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During my travels, my compensation for free accommodation for one night, was for me to write a daily travel diary. Of how I got to my next location, the people who would host me, the food I was offered and everything else. Below you find the archives of the highly extensive reports. Know that English is not my native language and most reports were written at high speed around midnight. Enjoy.

Sunday, 30 March 2003
--> Kugluktuk, Nunavut, Canada (day 4)

I would join the Inuit parents Richard and Grace and their kids on a fishing trip today. But after waking up Becky and I discovered we had run out of water.
I learned another fascinating fact about living here. In the Canadian North water is brought to the house once or twice a week by a community truck and another truck removes the sewage in plastic bags known locally as honey bags. Becky explained this to me as it had struck me earlier: how do you get water from to all the houses when it’s -45 in wintertime? But now it was clear to me. And every house has a water tank with a heating system attached to it, so the water would never freeze.

Becky was still a bit tired, so I took the skidoo out for a drive. Becky told me I should find the water truck that drives around town. And I found it right at the water plant up the rocks and told the driver that Becky needed new water. “Becky in the red duplex house?” Yes.
Everybody knows each other pretty good in Kugluktuk.

I continued to cross around on Becky’s skidoo. She had decided to stay at home, lounge around a bit and do some preparations for tomorrow’s new week of school. I raced on the ice towards the black dot of people on the ice, very far away.

The family was just about to hit water. With big pointy sticks they were digging holes in the ice. It amazed me how thick the ice layer was. I have tried it too and it’s quite some hard work to finally touch the water and kneel down for some fishing. Digging that hole is the hardest part!

Fortunately Richard also took a motor drill with him to drill through the ice. Even Richard was amazed that the entire drill could fit into hole and still no water was coming up! After digging deep for more than two metres down, finally the broken ice and water came up the hole. And now the fishing could start. They lowered a hook with a fake fish on it and hold the wire onto a stick on the ice. And now it was just waiting. And waiting.

I heard stories about the family catching some forty fish within one hour, they just kept biting the bait. I got it quite clear that today won’t be a successful fishing day. After a few hours only, five small fish were hauled up, not even enough to feed the family.

And in the meantime it was still very cold. I was again packed in a warm parka with its fur-lined hood, ski goggles and totally covered up from top to toes. But while standing on the unprotected ice the Arctic wind was clamping around me. And pretty soon I got cold feet of the standing around this fishing hole.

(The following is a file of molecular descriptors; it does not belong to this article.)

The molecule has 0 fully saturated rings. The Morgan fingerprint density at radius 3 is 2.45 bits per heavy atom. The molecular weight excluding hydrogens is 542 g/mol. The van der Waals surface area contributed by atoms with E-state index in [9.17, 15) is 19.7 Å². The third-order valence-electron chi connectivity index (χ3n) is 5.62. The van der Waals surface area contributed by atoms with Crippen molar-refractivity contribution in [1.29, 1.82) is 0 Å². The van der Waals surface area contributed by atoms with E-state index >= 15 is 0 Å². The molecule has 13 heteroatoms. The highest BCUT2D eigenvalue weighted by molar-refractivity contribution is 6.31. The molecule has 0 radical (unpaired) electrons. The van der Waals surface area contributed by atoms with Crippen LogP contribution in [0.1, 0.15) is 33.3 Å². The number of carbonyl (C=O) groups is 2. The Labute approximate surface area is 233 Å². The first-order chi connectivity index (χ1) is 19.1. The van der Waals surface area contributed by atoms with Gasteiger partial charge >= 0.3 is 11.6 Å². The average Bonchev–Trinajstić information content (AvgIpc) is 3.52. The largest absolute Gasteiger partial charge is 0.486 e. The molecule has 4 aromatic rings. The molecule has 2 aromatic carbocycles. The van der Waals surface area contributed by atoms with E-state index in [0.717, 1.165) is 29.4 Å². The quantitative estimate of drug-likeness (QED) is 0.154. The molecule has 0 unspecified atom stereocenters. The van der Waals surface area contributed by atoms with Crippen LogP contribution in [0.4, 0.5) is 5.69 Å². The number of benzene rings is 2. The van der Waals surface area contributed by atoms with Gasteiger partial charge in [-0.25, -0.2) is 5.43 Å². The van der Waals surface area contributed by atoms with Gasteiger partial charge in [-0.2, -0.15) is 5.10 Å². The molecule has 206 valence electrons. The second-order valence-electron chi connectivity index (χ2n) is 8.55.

And waiting. The kids were having the same problem, so the best way to get warm again is to get in a snowball fight, run around trying to catch each other, roll through the snow and then catch your breath again. Believe me, it worked! And you’d even stay young with it too!

But I would be an Inuit chicken (oh, they don’t have chicken here) as I pulled out of the game after a few ours on that icy ocean. It was getting too cold and I had troubles keeping my feet warm. My face mask was frozen of my breath and my hands started to tickle. Time to head back, Richard said.

Back at home, this afternoon, I found Becky sleeping on the couch. She’s been feeling a bit ill the last few days and probably needed the peace. I quietly settled myself behind my laptop and started to write this week’s reports and doing some research with the books Becky had provided for me.

Becky also just finished the book “Life Of Pi” by Yann Martel, an internationally published author and winner of various awards for his writing. So I took that book over from Becky and started reading it today. I have to worry, because the book should be finished by Tuesday.

What a long time ago it was that I could just sit down and let myself drown in the stories written by someone else!?

We had simple oat meal porridge and some sandwiches for dinner as we both didn’t feel like a big meal tonight. Becky still had to finish some work for school. Therefore she had to go to the school to and prepare stuff on this Sunday night. I don’t think I will find some more committed teachers around that much!

So I joined her along and connected my laptop on the Internet connection at school. The entire community of Kugluktuk has the opportunity to get online as the town is covered with a satellite connection onto the web. That only also meant that when everybody goes online, the connection is slow. It was just too slow to get daily updates or my photographs online or to even connect to my mailbox.

(This weeks reports about Kugluktuk have been posted collectively when I got back in Yellowknife on Tuesday)

With what I could do with my laptop and the barren connection, was to write and send out the chronicles I write for two Dutch newspapers back home. And I finished this week’s Letmestayforaday-in-Canada movie.

I kind of got addicted to the production of them, because I like to fool around with the cuts I made along the week and edit them into a movie and throw some good music with it. I hope you like them too, there is absolutely no other way to connect you even more closer to where I am at the moment. ;-)

It was pretty late, around 11pm when I warmed up the skidoo again and we left the school. Becky was tired and headed to bed. Tomorrow she had to be the teacher again. I continued reading my new book and totally relaxed towards another world.

Hey – should I really leave this place coming Tuesday? I think it will be getting hard!

Good night Kugluktuk!